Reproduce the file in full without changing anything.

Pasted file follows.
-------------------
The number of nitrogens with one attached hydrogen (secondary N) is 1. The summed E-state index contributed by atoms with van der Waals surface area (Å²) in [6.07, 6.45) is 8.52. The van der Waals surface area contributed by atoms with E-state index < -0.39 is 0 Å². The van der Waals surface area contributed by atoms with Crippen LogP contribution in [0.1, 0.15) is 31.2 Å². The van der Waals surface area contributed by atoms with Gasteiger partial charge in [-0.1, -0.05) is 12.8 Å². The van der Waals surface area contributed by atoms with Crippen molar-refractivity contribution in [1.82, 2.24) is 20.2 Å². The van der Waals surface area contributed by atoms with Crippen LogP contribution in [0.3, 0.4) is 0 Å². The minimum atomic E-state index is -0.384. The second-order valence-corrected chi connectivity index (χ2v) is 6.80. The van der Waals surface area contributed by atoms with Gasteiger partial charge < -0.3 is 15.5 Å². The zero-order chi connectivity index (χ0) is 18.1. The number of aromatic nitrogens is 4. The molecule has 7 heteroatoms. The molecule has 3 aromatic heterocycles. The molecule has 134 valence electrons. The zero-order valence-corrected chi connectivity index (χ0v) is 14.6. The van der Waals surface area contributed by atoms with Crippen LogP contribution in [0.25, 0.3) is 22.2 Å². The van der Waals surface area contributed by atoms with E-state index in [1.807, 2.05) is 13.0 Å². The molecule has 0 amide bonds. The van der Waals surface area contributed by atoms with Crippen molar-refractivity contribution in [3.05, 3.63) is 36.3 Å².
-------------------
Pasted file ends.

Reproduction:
The number of nitrogens with one attached hydrogen (secondary N) is 1. The summed E-state index contributed by atoms with van der Waals surface area (Å²) in [6.07, 6.45) is 8.52. The van der Waals surface area contributed by atoms with E-state index < -0.39 is 0 Å². The van der Waals surface area contributed by atoms with Crippen LogP contribution in [0.1, 0.15) is 31.2 Å². The van der Waals surface area contributed by atoms with Gasteiger partial charge in [-0.1, -0.05) is 12.8 Å². The van der Waals surface area contributed by atoms with Crippen molar-refractivity contribution in [1.82, 2.24) is 20.2 Å². The van der Waals surface area contributed by atoms with Crippen LogP contribution in [0.3, 0.4) is 0 Å². The minimum atomic E-state index is -0.384. The second-order valence-corrected chi connectivity index (χ2v) is 6.80. The van der Waals surface area contributed by atoms with Gasteiger partial charge < -0.3 is 15.5 Å². The zero-order chi connectivity index (χ0) is 18.1. The number of aromatic nitrogens is 4. The molecule has 7 heteroatoms. The molecule has 3 aromatic heterocycles. The molecule has 134 valence electrons. The zero-order valence-corrected chi connectivity index (χ0v) is 14.6. The van der Waals surface area contributed by atoms with Crippen LogP contribution in [0.25, 0.3) is 22.2 Å². The van der Waals surface area contributed by atoms with E-state index in [1.807, 2.05) is 13.0 Å². The molecule has 0 amide bonds. The van der Waals surface area contributed by atoms with Crippen molar-refractivity contribution in [3.05, 3.63) is 36.3 Å².